Phlebotomist—in a humorous vein

I went out with an old university mate of mine this week. Margot works in the health industry and, as I have spent a fair bit of time in a hospital this week as my elderly mother has injured herself in a fall, the conversation inevitably went to our health.

I complained that I have developed a real phobia to my blood being taken, because, so often, the nurses have been missing my veins and hitting nerves, sending me towards the ceiling with tears in my eyes.

“Phlebotomists!”, explains Margot. I smiled feigning understanding. Margot is not one to swear and I had no idea what she was talking about, “They are called phlebotomists,” she told me (“That’s not the word I used,” said I).

Pathology collectors

Margot explained that the people who take your blood and urine samples in pathology labs are phlebotomists. I was sceptical. I thought it was just a bit of too-clever medical jargon (although Margot is not that sort).

So I took her at her word and sure enough it is a real-world word. If you throw “phlebotomist” into Google you get Seek ads—“Casual role available in our Bondi Junction clinic. Join a positive team culture who are passionate about patient care and services.”

Meaning of phlebotomist

A phlebotomist is someone who practices phlebotomy. The word history of “phlebotomy” turns out to be quite a worthy tale.

Now, as you can imagine, of an old word like this, it certainly didn’t refer to the taking of pathology samples in medieval France. The original meaning of phlebotomy is “blood-letting”. It comes from Old French “flebotomie” and directly from Medieval Latin phlebotomia. In the original Greek phleps means “a vein” and tomē “a cutting”, so literally the cutting of veins.

Blood letting

Bloodletting has a history going back 3000 years. In ancient medical practices, bloodletting was believed to balance the body’s humours and restore health. The four basic elements—earth, air, fire, and water—related to the four basic humours: blood, phlegm, black bile, yellow bile.

Only recently has it been discredited (for most ailments). My father was a vet and I remember him talking about blood letting as a treatment he used in his early career (in the 1950s).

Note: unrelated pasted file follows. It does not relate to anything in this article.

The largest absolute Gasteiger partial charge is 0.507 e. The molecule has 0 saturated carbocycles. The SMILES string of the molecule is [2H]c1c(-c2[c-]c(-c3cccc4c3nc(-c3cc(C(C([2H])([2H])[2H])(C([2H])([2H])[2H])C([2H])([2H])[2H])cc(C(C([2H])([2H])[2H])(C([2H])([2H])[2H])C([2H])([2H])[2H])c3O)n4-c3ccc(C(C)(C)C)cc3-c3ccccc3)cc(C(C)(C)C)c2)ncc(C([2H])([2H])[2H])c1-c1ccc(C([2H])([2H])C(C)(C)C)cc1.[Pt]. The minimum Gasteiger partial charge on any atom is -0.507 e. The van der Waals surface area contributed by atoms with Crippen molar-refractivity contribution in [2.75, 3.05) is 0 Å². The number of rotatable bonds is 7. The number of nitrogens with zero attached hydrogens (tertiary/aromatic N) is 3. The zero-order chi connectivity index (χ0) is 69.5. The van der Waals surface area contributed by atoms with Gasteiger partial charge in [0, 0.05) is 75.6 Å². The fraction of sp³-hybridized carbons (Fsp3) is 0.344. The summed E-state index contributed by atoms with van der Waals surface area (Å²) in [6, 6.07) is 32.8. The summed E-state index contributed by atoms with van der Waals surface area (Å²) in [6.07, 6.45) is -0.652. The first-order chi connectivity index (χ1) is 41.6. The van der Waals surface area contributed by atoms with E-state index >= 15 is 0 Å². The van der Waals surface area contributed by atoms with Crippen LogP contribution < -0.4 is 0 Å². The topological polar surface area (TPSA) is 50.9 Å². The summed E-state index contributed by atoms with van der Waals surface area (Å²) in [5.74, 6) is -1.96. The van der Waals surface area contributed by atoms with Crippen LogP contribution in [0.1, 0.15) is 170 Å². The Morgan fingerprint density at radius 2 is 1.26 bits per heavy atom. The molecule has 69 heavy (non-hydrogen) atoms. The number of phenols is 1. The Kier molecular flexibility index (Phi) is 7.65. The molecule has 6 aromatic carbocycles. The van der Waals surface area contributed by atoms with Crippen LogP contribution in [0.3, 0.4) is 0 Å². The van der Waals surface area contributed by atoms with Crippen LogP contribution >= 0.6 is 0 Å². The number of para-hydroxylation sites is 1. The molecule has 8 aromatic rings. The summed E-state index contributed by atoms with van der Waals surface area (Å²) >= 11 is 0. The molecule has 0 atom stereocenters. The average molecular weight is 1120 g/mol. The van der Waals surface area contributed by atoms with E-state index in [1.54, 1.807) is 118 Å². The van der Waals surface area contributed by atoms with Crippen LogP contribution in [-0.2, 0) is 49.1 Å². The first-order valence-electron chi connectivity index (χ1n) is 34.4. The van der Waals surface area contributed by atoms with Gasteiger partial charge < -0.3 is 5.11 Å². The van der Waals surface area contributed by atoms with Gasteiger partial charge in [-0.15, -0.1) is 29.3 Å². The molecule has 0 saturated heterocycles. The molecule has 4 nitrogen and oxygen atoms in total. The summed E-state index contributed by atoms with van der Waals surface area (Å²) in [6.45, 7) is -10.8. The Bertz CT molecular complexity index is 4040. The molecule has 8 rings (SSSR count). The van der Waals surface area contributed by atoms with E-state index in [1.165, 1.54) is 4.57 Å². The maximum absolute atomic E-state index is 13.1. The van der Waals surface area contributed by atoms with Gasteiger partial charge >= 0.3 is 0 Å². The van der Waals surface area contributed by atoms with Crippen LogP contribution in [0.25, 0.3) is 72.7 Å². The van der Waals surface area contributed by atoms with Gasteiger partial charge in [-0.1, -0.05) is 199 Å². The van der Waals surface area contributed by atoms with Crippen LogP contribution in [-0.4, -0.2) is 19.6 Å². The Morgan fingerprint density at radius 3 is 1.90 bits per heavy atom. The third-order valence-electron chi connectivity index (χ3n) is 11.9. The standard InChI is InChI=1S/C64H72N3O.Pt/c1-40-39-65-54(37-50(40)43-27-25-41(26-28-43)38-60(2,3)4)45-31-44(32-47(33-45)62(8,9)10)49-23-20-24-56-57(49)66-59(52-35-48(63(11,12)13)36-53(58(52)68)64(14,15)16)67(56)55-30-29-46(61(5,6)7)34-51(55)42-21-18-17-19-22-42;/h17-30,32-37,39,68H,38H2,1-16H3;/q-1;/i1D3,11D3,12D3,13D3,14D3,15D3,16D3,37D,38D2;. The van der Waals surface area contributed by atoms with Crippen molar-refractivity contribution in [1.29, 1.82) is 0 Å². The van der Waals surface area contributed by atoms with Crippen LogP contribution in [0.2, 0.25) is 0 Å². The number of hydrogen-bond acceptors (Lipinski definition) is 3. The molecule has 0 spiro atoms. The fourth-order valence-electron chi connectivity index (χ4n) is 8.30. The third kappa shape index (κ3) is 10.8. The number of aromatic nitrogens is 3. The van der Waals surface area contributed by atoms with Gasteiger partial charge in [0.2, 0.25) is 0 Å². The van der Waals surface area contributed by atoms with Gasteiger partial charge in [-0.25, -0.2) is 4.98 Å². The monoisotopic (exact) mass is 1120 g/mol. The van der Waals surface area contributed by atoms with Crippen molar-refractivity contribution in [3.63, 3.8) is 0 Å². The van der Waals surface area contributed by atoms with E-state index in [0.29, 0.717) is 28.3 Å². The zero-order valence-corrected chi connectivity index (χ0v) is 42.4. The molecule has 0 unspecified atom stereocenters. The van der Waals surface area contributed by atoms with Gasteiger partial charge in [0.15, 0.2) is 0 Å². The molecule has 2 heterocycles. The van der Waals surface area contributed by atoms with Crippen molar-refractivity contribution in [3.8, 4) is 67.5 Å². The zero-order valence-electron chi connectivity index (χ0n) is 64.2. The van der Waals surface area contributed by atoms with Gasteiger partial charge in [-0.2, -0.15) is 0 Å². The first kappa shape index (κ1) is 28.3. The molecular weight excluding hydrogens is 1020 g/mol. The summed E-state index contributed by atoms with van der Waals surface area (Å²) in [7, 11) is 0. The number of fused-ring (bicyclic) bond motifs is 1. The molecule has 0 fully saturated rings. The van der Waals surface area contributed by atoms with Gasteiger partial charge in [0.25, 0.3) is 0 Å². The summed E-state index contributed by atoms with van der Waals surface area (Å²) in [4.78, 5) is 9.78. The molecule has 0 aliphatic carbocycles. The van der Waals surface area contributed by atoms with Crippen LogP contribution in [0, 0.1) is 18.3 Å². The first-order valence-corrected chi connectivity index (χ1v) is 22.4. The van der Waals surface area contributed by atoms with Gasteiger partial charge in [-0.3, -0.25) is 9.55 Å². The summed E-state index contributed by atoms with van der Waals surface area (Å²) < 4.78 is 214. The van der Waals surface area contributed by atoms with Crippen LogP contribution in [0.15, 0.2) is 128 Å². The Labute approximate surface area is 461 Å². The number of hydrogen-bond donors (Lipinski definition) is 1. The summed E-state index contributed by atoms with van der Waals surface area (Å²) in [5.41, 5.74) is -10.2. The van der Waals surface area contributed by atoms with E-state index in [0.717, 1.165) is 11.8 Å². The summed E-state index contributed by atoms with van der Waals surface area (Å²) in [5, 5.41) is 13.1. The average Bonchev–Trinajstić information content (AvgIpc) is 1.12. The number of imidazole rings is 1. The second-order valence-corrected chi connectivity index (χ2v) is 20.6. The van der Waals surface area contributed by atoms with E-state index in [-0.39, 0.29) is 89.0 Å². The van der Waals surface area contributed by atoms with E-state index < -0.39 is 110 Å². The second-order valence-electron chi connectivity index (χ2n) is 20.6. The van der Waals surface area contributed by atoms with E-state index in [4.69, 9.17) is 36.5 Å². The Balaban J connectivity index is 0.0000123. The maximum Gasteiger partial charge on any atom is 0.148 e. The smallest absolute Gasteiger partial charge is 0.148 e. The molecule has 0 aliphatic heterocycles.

Bloodletting is either general or local. The general method is by venesection and arteriotomy with cutting into veins and arteries). The local method is done by scarification with cupping and leeches.

Venesection was the most common and usually involved puncturing a vein at the elbow. The main instrument was not a needle but a fleam (“fleam” is a medieval shortening of the Greek “phlebotomos” for a lancet).

In modern healthcare, bloodletting has largely been abandoned. However, phlebotomy has ostensibly evolved into a refined and precise procedure, with needles and vacuum tubes used to  collect blood for diagnostic purposes or blood donations. But, tell my poor bruised veins that!

P.s. lobotomist vs. phlebotomist

Now, you might be thinking, as I did, that phlebotomy must be similar to lobotomy, a more familiar word. But no, lobotomy is a modern word coined in 1936 from lobe (referring to the frontal lobe of the brain) with “tomy” meaning cutting.

Lobotomy was needed to be distinct from the existing word, “lobectomy”. Lobectomy (from 1911) was used in reference to removing the lobes of other organs (lungs, liver). Figurative use is attested from 1953 used to suggest someone has diminished intelligence.

“Teenage Lobotomy” is a song by the American punk rock band Ramones. It was released on their 1977 album Rocket to Russia, and became one of their most popular songs.

Now I guess I’ll have to tell ’em

That I got no cerebellum

You just have to love that rhyme.